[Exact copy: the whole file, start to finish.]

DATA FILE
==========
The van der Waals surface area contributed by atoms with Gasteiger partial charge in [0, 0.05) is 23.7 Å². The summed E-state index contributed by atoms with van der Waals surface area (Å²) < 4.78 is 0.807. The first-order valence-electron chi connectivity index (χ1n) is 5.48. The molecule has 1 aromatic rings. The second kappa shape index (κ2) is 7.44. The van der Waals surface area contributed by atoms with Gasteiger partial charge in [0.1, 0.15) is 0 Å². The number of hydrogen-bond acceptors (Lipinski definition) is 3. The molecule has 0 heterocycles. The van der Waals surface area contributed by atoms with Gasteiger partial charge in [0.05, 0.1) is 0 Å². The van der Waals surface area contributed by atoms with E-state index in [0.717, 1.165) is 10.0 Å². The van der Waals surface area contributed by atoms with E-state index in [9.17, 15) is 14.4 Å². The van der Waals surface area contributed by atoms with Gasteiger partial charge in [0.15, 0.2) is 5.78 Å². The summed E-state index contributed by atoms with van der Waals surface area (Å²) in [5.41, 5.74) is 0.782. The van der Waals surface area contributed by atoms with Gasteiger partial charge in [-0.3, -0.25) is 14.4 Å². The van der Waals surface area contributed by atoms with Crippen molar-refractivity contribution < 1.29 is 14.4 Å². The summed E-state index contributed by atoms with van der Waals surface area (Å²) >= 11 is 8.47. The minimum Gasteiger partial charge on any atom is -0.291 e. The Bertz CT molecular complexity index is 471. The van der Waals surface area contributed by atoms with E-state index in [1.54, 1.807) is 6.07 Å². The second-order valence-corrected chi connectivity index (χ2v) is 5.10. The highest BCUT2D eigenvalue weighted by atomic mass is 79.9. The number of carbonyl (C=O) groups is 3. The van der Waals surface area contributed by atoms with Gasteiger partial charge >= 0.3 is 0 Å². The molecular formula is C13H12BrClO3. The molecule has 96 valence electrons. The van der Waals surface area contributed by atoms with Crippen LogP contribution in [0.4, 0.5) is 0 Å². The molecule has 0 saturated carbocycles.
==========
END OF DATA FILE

The van der Waals surface area contributed by atoms with Gasteiger partial charge in [0, 0.05) is 23.7 Å². The summed E-state index contributed by atoms with van der Waals surface area (Å²) < 4.78 is 0.807. The first-order valence-electron chi connectivity index (χ1n) is 5.48. The molecule has 1 aromatic rings. The second kappa shape index (κ2) is 7.44. The van der Waals surface area contributed by atoms with Gasteiger partial charge in [0.1, 0.15) is 0 Å². The number of hydrogen-bond acceptors (Lipinski definition) is 3. The molecule has 0 heterocycles. The van der Waals surface area contributed by atoms with Gasteiger partial charge in [0.05, 0.1) is 0 Å². The van der Waals surface area contributed by atoms with E-state index in [0.717, 1.165) is 10.0 Å². The van der Waals surface area contributed by atoms with E-state index in [9.17, 15) is 14.4 Å². The van der Waals surface area contributed by atoms with Gasteiger partial charge in [0.15, 0.2) is 5.78 Å². The summed E-state index contributed by atoms with van der Waals surface area (Å²) in [5.41, 5.74) is 0.782. The van der Waals surface area contributed by atoms with Gasteiger partial charge in [-0.3, -0.25) is 14.4 Å². The van der Waals surface area contributed by atoms with Crippen molar-refractivity contribution < 1.29 is 14.4 Å². The summed E-state index contributed by atoms with van der Waals surface area (Å²) >= 11 is 8.47. The minimum Gasteiger partial charge on any atom is -0.291 e. The Bertz CT molecular complexity index is 471. The van der Waals surface area contributed by atoms with E-state index in [1.54, 1.807) is 6.07 Å². The second-order valence-corrected chi connectivity index (χ2v) is 5.10. The highest BCUT2D eigenvalue weighted by atomic mass is 79.9. The number of carbonyl (C=O) groups is 3. The van der Waals surface area contributed by atoms with Gasteiger partial charge >= 0.3 is 0 Å². The molecular formula is C13H12BrClO3. The molecule has 96 valence electrons. The van der Waals surface area contributed by atoms with Crippen LogP contribution in [0.4, 0.5) is 0 Å². The molecule has 0 saturated carbocycles.